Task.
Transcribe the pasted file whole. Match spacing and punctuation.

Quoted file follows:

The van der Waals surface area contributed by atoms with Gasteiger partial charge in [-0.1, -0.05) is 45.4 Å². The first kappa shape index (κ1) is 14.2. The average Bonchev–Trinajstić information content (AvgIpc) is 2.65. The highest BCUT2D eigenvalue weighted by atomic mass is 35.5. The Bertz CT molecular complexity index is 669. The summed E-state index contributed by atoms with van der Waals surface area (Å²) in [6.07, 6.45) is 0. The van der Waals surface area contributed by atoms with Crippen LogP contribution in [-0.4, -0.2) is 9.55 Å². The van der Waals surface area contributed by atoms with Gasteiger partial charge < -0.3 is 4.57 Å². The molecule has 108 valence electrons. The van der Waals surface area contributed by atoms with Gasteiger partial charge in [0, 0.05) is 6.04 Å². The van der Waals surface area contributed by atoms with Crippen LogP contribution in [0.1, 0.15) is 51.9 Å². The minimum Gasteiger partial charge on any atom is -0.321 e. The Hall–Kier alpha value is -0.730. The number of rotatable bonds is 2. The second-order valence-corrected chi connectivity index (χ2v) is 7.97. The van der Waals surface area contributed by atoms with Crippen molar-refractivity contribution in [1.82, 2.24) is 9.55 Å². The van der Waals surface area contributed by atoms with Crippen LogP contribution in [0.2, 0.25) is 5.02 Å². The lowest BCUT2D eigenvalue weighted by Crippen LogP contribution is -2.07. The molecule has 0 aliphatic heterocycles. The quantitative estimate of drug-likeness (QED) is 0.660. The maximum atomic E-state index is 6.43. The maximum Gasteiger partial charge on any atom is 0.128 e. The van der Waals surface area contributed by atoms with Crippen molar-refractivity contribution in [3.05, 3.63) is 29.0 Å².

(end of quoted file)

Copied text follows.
The van der Waals surface area contributed by atoms with Gasteiger partial charge in [-0.1, -0.05) is 45.4 Å². The first kappa shape index (κ1) is 14.2. The average Bonchev–Trinajstić information content (AvgIpc) is 2.65. The highest BCUT2D eigenvalue weighted by atomic mass is 35.5. The Bertz CT molecular complexity index is 669. The summed E-state index contributed by atoms with van der Waals surface area (Å²) in [6.07, 6.45) is 0. The van der Waals surface area contributed by atoms with Crippen LogP contribution in [-0.4, -0.2) is 9.55 Å². The van der Waals surface area contributed by atoms with Gasteiger partial charge < -0.3 is 4.57 Å². The molecule has 108 valence electrons. The van der Waals surface area contributed by atoms with Gasteiger partial charge in [0, 0.05) is 6.04 Å². The van der Waals surface area contributed by atoms with Crippen LogP contribution in [0.1, 0.15) is 51.9 Å². The minimum Gasteiger partial charge on any atom is -0.321 e. The Hall–Kier alpha value is -0.730. The number of rotatable bonds is 2. The second-order valence-corrected chi connectivity index (χ2v) is 7.97. The van der Waals surface area contributed by atoms with Crippen molar-refractivity contribution in [1.82, 2.24) is 9.55 Å². The van der Waals surface area contributed by atoms with Crippen LogP contribution in [0.2, 0.25) is 5.02 Å². The lowest BCUT2D eigenvalue weighted by Crippen LogP contribution is -2.07. The molecule has 0 aliphatic heterocycles. The quantitative estimate of drug-likeness (QED) is 0.660. The maximum atomic E-state index is 6.43. The maximum Gasteiger partial charge on any atom is 0.128 e. The van der Waals surface area contributed by atoms with Crippen molar-refractivity contribution in [3.05, 3.63) is 29.0 Å².